Mission Month: ‘My hope comes from the Sisters’ says Winfred

*Trigger warning: this article references suicide and mental health issues which some readers may find upsetting.

This World Mission Sunday, we’re focusing on Kibera in Kenya – the largest ‘slum‘ in Africa. Despite the huge problems poverty causes, Kibera is also a place where people help each other, form communities, and share each others’ burdens.

Amongst those willing to help, befriend, and share what they have are the Little Sisters of Jesus – missionary Sisters who choose to live with, and work alongside, the people of Kibera. Winfred is one such person. He has lived in Kibera in 1987 when his mother passed away. He explains:

‘I took my mother’s body for burial where I was born in Kakamega, but they said that I didn’t belong there, and they chased me away after my mother’s burial. I came back to Nairobi and started my life here in Kibera.’

Raising children single-handedly

Winfred later married and had five children with his wife. But sadly, after some years, their marriage broke down and his wife left, leaving Winfred to raise their children alone. He says:

‘I continued with my life, and I have been living with my five children and taking care of them since then. When I separated from my wife, my youngest had not stopped breastfeeding yet.’

Reaching breaking point

After his wife left, Winfred experienced more misfortune. But as he was hitting rock bottom, he met Sr Josephine and shares:

‘It all began when my house caught fire, and my daughter got burnt in the incident. I had no one to help me and give me hope.

‘I met Sister Josephine, who held my hand and supported me. She took me to visit my daughter at Kenyatta Hospital. She used to give me food, and gave me hope during that incident. My child has now fully recovered…

‘Sister used to check on me to see how I was doing. I am very private, and I rarely tell my business to people, but I have been very open with Sister. I remember there was a time I had decided to commit suicide and take my children with me. I had nothing to eat that day, but Sister came visiting and brought me food. I opened up to her and told her what I was planning to do. I told her that she was lucky to find the kids and me alive. From then on, Sister made me promise to visit her at least every two days.’

A new start, through Christ’s love

With help from the Sisters, Winfred’s life began to change for the better. He shares:

‘Sister Josephine encouraged me to attend Church every Sunday, and she introduced me to the congregation. That is what changed me, and since then, I have dedicated my life to God and my children.

‘When my mother passed away, I didn’t particularly appreciate having friends or interacting with people. I loved being a loner. The congregation has been of great benefit to me. When I joined the Jumuiya (community) of Saint Jacob, I learned to talk and interact with other people. Through the prayers there, I was set free, and I forgot most of my problems. I am still a member of Jumuiya, and I love going to Church too.’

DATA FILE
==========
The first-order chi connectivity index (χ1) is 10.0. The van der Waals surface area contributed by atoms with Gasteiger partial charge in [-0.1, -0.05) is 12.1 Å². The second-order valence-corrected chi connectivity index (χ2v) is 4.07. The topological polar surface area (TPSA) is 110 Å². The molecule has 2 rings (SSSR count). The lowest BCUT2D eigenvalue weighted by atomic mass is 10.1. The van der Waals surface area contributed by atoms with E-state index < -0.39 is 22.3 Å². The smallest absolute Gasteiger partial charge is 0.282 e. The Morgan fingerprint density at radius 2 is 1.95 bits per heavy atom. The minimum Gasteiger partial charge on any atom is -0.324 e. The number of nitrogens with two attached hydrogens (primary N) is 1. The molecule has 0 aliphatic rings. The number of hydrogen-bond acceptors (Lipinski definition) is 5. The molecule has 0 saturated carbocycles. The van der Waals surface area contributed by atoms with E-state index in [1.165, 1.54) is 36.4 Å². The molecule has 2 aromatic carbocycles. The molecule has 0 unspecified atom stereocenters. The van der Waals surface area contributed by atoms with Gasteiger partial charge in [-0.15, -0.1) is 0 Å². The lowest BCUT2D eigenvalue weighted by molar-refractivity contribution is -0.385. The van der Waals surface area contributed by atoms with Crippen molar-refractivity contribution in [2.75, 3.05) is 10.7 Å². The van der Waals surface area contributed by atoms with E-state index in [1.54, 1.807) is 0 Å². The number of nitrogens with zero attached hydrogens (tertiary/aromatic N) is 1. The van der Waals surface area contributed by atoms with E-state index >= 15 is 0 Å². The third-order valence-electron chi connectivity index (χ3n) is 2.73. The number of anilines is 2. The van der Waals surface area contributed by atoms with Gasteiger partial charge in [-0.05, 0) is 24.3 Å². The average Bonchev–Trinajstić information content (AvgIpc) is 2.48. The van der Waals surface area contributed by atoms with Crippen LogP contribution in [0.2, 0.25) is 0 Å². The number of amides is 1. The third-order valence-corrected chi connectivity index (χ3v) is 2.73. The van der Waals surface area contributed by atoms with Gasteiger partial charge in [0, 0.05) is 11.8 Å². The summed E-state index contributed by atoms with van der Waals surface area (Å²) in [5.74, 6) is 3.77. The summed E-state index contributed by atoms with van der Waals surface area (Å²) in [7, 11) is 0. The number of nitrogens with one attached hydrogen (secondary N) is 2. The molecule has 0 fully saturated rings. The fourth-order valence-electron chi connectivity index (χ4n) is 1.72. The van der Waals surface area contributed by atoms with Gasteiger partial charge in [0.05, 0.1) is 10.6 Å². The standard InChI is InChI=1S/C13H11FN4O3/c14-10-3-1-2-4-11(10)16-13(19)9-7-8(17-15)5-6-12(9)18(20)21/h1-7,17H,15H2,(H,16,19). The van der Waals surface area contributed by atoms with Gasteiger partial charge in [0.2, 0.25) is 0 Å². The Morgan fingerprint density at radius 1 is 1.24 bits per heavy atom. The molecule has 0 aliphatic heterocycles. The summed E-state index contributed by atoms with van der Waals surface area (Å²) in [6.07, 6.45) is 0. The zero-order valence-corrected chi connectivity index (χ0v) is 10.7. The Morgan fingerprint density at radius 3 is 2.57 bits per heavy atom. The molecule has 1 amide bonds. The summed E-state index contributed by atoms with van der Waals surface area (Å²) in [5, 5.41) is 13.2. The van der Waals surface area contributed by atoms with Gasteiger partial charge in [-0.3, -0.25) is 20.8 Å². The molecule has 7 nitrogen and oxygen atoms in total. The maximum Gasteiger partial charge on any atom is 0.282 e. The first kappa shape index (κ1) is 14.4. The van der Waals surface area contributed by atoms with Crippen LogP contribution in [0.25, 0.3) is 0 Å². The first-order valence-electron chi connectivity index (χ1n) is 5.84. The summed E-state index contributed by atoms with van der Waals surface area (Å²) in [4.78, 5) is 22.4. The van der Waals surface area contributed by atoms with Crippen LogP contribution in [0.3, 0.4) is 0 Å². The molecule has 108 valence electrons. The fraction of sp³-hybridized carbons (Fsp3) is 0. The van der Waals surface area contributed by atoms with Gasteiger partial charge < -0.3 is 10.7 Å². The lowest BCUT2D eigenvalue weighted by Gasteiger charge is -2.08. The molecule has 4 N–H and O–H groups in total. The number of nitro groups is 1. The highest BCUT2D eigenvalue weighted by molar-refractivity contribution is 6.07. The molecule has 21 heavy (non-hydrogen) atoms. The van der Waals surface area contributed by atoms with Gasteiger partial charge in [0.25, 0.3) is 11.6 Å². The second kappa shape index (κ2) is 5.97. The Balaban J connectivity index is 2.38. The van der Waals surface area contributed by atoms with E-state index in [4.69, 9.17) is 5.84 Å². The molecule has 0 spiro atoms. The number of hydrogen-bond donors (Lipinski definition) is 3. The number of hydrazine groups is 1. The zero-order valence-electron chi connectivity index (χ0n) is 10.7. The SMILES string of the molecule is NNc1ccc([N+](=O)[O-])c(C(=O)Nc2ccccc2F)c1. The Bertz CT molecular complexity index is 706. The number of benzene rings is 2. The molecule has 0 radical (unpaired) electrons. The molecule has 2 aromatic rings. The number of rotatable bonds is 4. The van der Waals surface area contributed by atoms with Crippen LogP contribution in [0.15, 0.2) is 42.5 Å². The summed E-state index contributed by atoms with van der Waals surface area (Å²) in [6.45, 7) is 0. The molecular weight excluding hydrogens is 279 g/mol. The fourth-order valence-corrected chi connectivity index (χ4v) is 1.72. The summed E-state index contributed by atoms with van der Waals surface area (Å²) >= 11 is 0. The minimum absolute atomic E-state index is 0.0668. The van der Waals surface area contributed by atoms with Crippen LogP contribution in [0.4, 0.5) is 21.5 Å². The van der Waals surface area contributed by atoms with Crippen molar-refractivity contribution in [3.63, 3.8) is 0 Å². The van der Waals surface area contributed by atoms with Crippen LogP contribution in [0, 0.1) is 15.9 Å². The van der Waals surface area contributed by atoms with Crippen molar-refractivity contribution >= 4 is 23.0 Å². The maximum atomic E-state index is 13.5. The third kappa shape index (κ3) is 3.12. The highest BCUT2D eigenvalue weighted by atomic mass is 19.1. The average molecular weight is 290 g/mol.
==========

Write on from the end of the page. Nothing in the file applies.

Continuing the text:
Could your parish community support communities like Winfred’s? Click here to find our Mission Month fundraise

Going forward with hope

Winfred is clear that meeting the Sisters has changed his life profoundly. He shares:

‘The Sisters have not abandoned me. They help me pay school fees for my children. They clothe my children and me… They also give us enough food. I am very grateful to God as I know that it is all His plan. If it were not for the Sisters, I would not be alive with my children today.

‘My hope comes from the support I get from The Little Sisters of Jesus and the Church. I don’t have any relatives, so the only people that help me are from the Church. Whenever I have a problem, I turn to the Church and Sisters for help.’

A better future for the children

Thanks to the Sisters’ friendship and care, Winfred is getting back on track. Life still has its problems, but Winfred is passionate about giving his children better prospects than he had himself. He says:

‘I remember I had told Sister Josephine that I have not gone to school, but my prayer is to see my children get an education.

‘I am growing older every day, and I don’t want to leave my children behind suffering. I also don’t want them to go astray and be used as a bad example to society. I want them to help others the way I was also helped.’

Providing hope through work

Winfred is a tailor, and works whenever he can. But, like many people in Kibera, work is not always guaranteed. He says:

‘Whenever I get a job, I do it and use the money for my basic needs. I also do any other work available as long as I can get something for my children.

I got my machine from a Father in 2017. I had just had an accident; I was hit by a vehicle. I told someone to call the priest, who came in a car and took me to the hospital.  After I got well, that is when Father Hailo bought me the sewing machine. This machine is everything to me. It is what gives me income!’

Passing on the love

Winfred has had some hard times in his life to say the least. But he is living proof of how faith, and a helping hand, can help us overcome even the most difficult times. He says:

‘What I would like to say is thank you to all those that have helped me… I want to thank the Church and all the people that are helping me. I believe that all this is the work of God.’

Get involved!

There’s no global mission without you! This World Mission Sunday and during Mission Month, please join us to pray and give whatever you can to support missionaries in Kibera and around the world. With your help, we truly can set hearts ablaze with God’s love!

 Photo by Brian Otieno/storitellah.com